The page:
“The immediate source of conflict in the region is
competition over resources.” (Rosenberg,
D. 2010. Governing the South China Sea: from freedom of the seas to ocean
enclosure movements. Harvard Asia Quarterly, 12(3), 4.). The
South China Sea contains large amount of proved and probable oil reserves, and
countries in this region and eager to extract these, which offer great economic
opportunity smaller nations like Malaysia, Vietnam, and energy security for
growing China’s economy. In December 2012, China’s National Energy
Administration named the disputed area as the “main offshore site” for natural
gas production, and a major Chinese energy company has already begun drilling
in deep water off the southern coast.
Approximately half a billion people living within 100 miles
of the South China Sea coastline; and the maritime trade flows through this
region has boomed leading to China and ASEAN nations increasing the
international trade. Providing passage for incoming commodities, the states of
Maritime Asia also have deeply interdependent trade relations among themselves.
China and ASEAN, China and Japan, and Japan and ASEAN states have strong
relations. Especially, The China and ASEAN trade relationship is strongest.
The United States has treaty allies in the region, sends
ships through the South China Sea regularly. It more to do with “returning to
Asia” a policy by Obama to reinsert US power in Asia.
The US played an indirect but important role in advocating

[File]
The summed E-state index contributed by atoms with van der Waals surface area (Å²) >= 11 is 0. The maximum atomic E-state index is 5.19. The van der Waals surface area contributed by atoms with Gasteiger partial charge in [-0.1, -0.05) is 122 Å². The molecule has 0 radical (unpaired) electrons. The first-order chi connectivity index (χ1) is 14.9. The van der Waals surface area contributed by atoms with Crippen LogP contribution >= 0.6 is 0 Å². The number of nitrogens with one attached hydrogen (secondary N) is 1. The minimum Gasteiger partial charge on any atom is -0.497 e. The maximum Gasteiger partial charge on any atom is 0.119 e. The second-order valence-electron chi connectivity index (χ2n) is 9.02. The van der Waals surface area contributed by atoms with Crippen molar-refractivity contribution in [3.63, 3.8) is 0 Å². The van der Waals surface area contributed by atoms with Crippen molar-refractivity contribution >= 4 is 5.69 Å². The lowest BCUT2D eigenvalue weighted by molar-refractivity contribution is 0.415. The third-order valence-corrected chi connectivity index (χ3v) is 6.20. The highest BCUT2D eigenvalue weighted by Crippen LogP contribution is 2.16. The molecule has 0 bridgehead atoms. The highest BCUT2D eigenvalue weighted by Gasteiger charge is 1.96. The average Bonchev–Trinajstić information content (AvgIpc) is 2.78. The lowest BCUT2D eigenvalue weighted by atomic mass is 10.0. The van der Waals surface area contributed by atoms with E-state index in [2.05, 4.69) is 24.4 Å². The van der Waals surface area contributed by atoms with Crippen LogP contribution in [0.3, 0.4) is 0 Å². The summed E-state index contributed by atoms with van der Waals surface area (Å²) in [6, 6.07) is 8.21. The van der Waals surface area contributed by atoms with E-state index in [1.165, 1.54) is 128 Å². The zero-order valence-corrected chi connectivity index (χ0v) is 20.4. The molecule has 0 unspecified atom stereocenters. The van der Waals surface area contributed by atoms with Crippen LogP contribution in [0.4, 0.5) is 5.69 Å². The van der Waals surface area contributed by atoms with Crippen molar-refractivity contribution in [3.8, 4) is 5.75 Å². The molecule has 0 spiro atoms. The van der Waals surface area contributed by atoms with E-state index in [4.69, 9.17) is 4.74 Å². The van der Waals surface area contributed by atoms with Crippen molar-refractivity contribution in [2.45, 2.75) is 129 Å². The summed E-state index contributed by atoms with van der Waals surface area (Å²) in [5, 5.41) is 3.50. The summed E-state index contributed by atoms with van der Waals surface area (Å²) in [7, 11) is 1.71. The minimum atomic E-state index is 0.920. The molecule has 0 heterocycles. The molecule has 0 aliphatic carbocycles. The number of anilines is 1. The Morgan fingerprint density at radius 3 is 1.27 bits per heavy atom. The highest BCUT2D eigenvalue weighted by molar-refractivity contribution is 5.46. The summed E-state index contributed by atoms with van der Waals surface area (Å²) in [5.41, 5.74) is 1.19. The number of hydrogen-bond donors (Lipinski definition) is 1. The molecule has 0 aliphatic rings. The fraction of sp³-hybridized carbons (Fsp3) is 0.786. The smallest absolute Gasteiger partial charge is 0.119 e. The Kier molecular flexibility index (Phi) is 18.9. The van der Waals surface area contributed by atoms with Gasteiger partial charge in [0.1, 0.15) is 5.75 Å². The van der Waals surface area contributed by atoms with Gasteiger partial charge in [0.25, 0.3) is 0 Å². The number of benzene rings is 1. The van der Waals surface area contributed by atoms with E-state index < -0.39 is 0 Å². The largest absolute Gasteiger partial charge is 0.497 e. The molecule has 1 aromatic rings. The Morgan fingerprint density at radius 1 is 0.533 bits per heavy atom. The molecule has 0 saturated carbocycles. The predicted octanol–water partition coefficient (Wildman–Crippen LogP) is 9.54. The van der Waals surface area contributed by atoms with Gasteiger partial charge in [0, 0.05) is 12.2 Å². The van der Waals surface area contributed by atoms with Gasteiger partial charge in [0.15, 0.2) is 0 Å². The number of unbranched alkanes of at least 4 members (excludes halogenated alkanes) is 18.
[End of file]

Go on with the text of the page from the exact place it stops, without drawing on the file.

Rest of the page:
Manila’s decision to go to the Permanent Court of Arbitration (resolving disputes between member
states, international organizations)
over Chinese claims and actions in the South China Sea. And also, no vital US
interest has been compromised. Shipping continues uninterrupted, while the
United States ignores its requirement for prior approval for military
operations in China’s exclusive economic zone. The US Navy and Air Force
continues to sail, fly and operate where international law permits.
Donald Trump’s nominee for Secretary of State Rex Tillerson said the US should “send China a clear
signal that, first, the island-building stops, and second, your access to those
islands also is not going to be allowed.”. The
Chinese having difficulty understanding why the US takes a stand on the issue
and also they want to see the US abandon the South China Sea and withdraw from
the western Pacific. This region has become important to the US because of
China’s challenge to the liberal rules-based order that America has promoted
since the Pacific war. To maintain its geopolitical position in the western
Pacific, the US is need to defend the regional alliance system, and encourage
local states who are concerned about China’s intentions. Leaving this region to
China would weaken that alliance system and America’s presence in the western
Pacific. China would become the dominant power in the area and regional countries
would gravitate towards it.
Some say that the U.S. facing a dilemma and tough balancing
act in the region. Because some countries in ASEAN would like to play more
forceful role to counter China, and some others want to decrease U.S.